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VIDEO DOI: https://doi.org/10.48448/9thw-x654


AAA Annual Meeting 2021

November 18, 2021

Baltimore, United States

Creating Alternative Forms of Work


labor and work



This interdisciplinary roundtable will examine the changing nature of work in the contemporary moment. Bringing together expertise in a variety of sites, from the US to Congo-Brazzaville, to India, Costa Rica, and Ecuador, the panelists will consider alternatives to “traditional” full-time employment, how different groups of people are rethinking the meanings and practices of work. In the US, even before COVID 19, there was ample evidence that the ways people worked were not working any more•and never worked for many segments of the population. Individuals across the economic spectrum grappled with growing uncertainty as employment opportunities shrank, wages stagnated, and benefits evaporated. COVID further transformed this landscape, as individuals lost jobs, shifted to the gig economy, or exited the employment market to care for children and family members. Women, and especially women of color, were the hardest hit, exposing long-lasting cultural fault lines. Similarly, in other parts of the world, the notion of work as full-time, decently paid, locally conducted and consumed, unionized, and stable never held entirely, and the pandemic’s economic ravages have rendered this ideal ever more untenable. Our roundtable will take up this shifting terrain, asking if this crisis might also represent a moment of opportunity, one in which people are seeking out new forms of work that make better sense to them•economically, pragmatically, and emotionally•than seeking “traditional” full-time employment. What has been theorized negatively as post-Fordist precarity could also be seen as a moment of opportunity to move beyond industrial-era forms of waged labor. We will discuss some of these new ways of designing work, asking why they appeal to workers, what rewards and risks they entail, how profitable they are, and finally how they might compel us to redefine the very meanings of work and success. Drawing on ethnographic fieldwork and personal experience, we will discuss the many ways in which individuals are re-imagining and recreating the concept of work, and how these can be both exploitative and empowering, grueling and fulfilling, a symptom of rising insecurity and also a conscious strategy to recreate security in new forms. How might these new forms of work impact worker identities; employment status; gender roles, families and communities; and the legal protections available to workers? In the current moment, questions about how to support and protect workers, the relationship between “work” and “home,” and how to rethink the ties between formal employment and social protections take on added urgency. Panelists include scholars from multiple disciplines (American studies, anthropology, folklore and ethnomusicology, sociology) at varied career levels, teaching at public and private colleges and universities in the US and Britain. This diversity in both disciplinary perspective and career level, along with participants’ different national and ethnic backgrounds, provides a more expansive vantage point from which to analyze the many ways individuals define and value “work.” This majority female panel also emphasizes how women are often at the forefront of redefining, extending, and revaluing the very meanings of work.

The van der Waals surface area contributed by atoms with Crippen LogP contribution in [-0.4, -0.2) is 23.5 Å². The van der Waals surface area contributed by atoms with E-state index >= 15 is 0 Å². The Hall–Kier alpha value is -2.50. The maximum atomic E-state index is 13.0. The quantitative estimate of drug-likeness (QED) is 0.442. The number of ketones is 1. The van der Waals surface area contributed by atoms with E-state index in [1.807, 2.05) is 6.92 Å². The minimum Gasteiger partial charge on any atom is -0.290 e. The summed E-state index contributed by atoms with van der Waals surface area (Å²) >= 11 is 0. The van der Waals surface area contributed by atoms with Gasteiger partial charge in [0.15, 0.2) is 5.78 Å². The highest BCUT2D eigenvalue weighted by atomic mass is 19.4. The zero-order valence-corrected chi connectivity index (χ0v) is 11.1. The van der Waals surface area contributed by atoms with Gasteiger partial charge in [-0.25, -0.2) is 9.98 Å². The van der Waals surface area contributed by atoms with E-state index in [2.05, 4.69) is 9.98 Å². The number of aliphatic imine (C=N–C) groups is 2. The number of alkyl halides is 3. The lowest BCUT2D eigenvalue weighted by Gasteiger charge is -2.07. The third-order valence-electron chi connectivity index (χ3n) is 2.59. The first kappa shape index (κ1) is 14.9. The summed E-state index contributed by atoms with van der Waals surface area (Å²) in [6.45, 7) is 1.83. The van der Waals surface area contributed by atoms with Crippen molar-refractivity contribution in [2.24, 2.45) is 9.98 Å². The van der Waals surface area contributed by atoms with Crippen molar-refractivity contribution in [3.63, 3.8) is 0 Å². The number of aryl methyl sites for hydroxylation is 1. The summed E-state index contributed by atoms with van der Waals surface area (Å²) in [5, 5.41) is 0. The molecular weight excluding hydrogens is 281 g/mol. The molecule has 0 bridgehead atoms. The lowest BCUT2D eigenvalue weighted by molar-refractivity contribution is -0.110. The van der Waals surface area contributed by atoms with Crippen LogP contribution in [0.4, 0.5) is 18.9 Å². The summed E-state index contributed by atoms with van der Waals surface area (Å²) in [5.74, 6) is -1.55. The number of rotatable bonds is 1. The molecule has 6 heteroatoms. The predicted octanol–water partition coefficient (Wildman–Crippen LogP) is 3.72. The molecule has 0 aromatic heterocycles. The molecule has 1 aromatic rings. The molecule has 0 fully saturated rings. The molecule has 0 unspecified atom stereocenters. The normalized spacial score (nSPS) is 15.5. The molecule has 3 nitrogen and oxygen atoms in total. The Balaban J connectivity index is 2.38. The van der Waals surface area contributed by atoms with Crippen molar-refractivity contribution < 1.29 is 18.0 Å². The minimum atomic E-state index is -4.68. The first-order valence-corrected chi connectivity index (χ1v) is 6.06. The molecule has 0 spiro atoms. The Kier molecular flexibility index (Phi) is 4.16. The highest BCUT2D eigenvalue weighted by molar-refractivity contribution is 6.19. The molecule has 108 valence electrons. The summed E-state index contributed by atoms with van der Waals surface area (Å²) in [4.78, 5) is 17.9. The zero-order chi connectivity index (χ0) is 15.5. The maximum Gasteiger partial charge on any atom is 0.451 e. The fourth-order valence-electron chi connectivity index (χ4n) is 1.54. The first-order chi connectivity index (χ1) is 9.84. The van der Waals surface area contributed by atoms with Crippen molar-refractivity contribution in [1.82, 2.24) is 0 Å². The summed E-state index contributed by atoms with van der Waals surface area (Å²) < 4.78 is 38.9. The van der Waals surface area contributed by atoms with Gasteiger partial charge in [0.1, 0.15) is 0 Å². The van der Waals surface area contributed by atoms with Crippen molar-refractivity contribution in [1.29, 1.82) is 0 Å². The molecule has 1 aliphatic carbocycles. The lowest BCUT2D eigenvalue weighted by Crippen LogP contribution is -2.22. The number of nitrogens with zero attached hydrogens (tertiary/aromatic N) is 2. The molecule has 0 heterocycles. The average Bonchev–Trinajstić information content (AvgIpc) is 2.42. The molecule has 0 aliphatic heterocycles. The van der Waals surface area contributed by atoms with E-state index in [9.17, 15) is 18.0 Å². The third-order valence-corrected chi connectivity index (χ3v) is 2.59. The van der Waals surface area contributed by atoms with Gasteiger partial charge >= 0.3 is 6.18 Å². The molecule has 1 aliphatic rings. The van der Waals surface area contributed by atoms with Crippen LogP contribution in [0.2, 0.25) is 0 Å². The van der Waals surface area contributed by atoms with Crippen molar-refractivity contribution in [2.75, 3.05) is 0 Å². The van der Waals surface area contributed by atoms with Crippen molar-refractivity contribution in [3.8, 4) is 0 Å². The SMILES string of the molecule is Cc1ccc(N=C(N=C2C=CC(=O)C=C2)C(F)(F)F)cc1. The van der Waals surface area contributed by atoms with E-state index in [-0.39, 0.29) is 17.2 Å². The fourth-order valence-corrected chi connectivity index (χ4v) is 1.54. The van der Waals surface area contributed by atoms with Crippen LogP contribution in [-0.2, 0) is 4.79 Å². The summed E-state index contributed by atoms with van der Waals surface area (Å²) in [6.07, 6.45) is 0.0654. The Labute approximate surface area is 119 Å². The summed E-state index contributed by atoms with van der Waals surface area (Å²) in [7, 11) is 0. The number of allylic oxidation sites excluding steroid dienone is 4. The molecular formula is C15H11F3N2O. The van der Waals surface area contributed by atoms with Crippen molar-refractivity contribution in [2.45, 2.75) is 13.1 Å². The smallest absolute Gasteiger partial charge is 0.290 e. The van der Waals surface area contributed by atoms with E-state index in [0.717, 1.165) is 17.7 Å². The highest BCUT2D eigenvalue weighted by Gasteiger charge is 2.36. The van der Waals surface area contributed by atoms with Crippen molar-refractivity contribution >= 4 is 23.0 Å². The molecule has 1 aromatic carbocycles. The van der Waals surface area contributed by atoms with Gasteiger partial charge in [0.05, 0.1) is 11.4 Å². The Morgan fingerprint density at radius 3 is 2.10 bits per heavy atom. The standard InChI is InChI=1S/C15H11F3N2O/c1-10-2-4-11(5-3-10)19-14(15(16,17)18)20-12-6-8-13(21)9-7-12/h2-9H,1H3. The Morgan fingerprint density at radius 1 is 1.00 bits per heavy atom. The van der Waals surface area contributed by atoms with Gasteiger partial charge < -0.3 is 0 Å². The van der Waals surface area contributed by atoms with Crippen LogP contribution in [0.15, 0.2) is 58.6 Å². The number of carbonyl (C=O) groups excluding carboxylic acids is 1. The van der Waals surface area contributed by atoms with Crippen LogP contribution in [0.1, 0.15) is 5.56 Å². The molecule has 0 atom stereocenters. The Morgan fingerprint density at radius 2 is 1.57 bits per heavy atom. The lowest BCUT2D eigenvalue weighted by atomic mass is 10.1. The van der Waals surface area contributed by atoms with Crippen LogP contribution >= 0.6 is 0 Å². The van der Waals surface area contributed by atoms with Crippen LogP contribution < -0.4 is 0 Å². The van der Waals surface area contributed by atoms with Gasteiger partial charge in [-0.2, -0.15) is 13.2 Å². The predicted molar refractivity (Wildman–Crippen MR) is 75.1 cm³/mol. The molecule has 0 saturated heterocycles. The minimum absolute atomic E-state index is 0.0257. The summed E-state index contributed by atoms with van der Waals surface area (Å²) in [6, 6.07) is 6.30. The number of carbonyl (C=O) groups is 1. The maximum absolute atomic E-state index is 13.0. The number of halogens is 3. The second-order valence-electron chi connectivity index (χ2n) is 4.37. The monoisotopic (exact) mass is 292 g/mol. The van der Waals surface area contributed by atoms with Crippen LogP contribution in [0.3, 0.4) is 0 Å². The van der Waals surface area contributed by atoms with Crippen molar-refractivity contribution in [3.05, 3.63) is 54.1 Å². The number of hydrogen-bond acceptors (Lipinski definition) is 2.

Transcript English (automatic)

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